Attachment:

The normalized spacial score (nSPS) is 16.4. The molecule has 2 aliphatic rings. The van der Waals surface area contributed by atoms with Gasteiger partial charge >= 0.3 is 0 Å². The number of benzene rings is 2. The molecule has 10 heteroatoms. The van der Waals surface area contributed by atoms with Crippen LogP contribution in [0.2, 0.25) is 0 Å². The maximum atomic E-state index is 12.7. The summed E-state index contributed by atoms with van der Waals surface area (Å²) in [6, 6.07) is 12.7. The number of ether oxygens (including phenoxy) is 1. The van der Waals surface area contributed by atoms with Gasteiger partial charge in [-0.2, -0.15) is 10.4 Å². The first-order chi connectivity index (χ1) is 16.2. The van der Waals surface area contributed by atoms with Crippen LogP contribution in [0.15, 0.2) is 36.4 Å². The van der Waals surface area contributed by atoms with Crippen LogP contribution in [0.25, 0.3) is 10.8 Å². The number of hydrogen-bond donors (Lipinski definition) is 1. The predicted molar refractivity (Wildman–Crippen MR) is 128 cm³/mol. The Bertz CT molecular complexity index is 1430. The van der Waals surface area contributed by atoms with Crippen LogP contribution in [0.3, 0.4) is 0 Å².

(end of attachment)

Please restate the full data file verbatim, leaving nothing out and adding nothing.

The normalized spacial score (nSPS) is 16.4. The molecule has 2 aliphatic rings. The van der Waals surface area contributed by atoms with Gasteiger partial charge >= 0.3 is 0 Å². The number of benzene rings is 2. The molecule has 10 heteroatoms. The van der Waals surface area contributed by atoms with Crippen LogP contribution in [0.2, 0.25) is 0 Å². The maximum atomic E-state index is 12.7. The summed E-state index contributed by atoms with van der Waals surface area (Å²) in [6, 6.07) is 12.7. The number of ether oxygens (including phenoxy) is 1. The van der Waals surface area contributed by atoms with Gasteiger partial charge in [-0.2, -0.15) is 10.4 Å². The first-order chi connectivity index (χ1) is 16.2. The van der Waals surface area contributed by atoms with Crippen LogP contribution in [0.15, 0.2) is 36.4 Å². The van der Waals surface area contributed by atoms with Crippen LogP contribution in [0.25, 0.3) is 10.8 Å². The number of hydrogen-bond donors (Lipinski definition) is 1. The predicted molar refractivity (Wildman–Crippen MR) is 128 cm³/mol. The Bertz CT molecular complexity index is 1430. The van der Waals surface area contributed by atoms with Crippen LogP contribution in [0.3, 0.4) is 0 Å².